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Instagram Video

Today, Instagram has officially introduced video. With a new camera interface, users can now take videos up to 15 seconds long, choose between 13 custom filters, and post quick videos alongside photos in the main Instagram feed. Videos can be viewed on the web and through the just-updated iPhone app; third-party apps with access to the Instagram API, like Tweetbot, will have to be updated to support inline video viewing.

Video on Instagram is obviously reminiscent of Vine, Twitter's service for 6-second videos. While there was no explicit mention of Vine at Instagram's press event, it was clear that founder Kevin Systrom was presenting a product aimed at doing mobile video sharing better than Vine -- which has been growing but isn't quite as mainstream as Instagram is. For the past couple of years, finding the "Instragram for video" has been a recurring theme on the Internet, and I find it curious that Instagram decided to tackle this just when Vine was starting to take off.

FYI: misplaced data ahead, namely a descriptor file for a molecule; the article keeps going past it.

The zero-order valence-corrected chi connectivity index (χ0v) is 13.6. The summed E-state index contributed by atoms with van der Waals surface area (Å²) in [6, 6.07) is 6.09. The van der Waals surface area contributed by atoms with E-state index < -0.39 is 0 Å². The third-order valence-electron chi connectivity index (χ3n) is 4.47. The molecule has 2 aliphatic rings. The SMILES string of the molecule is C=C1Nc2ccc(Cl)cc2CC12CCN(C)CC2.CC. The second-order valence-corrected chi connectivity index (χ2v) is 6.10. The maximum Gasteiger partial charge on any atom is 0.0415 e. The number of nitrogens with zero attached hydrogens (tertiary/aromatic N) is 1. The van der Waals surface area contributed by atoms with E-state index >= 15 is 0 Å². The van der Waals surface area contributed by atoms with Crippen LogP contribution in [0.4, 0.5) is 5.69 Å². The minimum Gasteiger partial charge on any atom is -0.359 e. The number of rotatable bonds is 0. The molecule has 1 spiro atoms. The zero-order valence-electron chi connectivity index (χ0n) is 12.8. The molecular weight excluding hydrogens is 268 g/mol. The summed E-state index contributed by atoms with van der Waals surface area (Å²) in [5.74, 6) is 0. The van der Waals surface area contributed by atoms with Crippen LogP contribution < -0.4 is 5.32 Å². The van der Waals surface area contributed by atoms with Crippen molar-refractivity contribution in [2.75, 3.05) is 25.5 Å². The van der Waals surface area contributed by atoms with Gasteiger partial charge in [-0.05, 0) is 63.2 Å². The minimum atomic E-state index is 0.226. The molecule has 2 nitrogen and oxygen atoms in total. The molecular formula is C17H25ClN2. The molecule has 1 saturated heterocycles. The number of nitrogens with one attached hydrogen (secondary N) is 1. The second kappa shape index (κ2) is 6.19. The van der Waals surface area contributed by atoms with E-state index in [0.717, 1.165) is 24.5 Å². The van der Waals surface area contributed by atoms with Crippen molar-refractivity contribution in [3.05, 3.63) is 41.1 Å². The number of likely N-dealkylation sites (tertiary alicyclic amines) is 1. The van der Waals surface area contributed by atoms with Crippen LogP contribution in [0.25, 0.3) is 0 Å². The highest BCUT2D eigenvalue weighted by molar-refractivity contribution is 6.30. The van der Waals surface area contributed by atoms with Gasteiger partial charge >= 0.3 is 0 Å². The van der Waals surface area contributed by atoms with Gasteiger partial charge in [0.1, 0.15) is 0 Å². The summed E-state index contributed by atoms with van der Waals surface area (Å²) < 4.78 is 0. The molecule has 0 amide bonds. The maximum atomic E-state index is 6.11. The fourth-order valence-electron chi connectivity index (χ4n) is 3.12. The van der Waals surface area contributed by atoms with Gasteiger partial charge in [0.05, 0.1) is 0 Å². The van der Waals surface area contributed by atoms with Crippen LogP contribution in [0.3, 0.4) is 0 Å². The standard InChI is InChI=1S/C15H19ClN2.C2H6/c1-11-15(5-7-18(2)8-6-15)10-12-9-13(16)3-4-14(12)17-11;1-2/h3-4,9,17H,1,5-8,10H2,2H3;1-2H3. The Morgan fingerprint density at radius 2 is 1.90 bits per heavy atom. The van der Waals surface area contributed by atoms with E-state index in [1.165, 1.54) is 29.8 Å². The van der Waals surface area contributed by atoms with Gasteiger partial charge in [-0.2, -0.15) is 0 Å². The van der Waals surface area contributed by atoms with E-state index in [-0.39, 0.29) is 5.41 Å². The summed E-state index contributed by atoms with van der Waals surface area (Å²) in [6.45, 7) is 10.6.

The 4.0 update to the iOS app is nicely built and put together. I like how video capture sits right next to the standard camera interface (you can tap a button or swipe to access it), and I also appreciate the options to delete clips (portions of a video) and choose a cover thumbnail -- two features that I always wanted to see in Vine. Instagram is setting a minimum duration for videos, which is displayed through segments in the video interface's progress bar.

I do wonder if, with the addition of video, some of Instagram's immediacy has been lost. Three years ago, when I first reviewed Instagram for iPhone, I predicted how it would become a new paradigm for camera apps. While the Instagram team has tried to keep the new experience as simple as possible, there is an intrinsic complexity about video that will likely be frowned upon by Instagram purists -- this is exemplified by Instagram's approach to video editing, which only allows you to delete entire clips and not individual frames. And Instagram's upload speed, a marquee tenet of photo sharing, will inevitably be affected by videos.

Overall, from what I've seen so far, I think Instagram for video is polished and nice -- an obvious addition perhaps, but it'll be popular in the short term. It'll be interesting to see how much Instagram's nature and community will change with videos.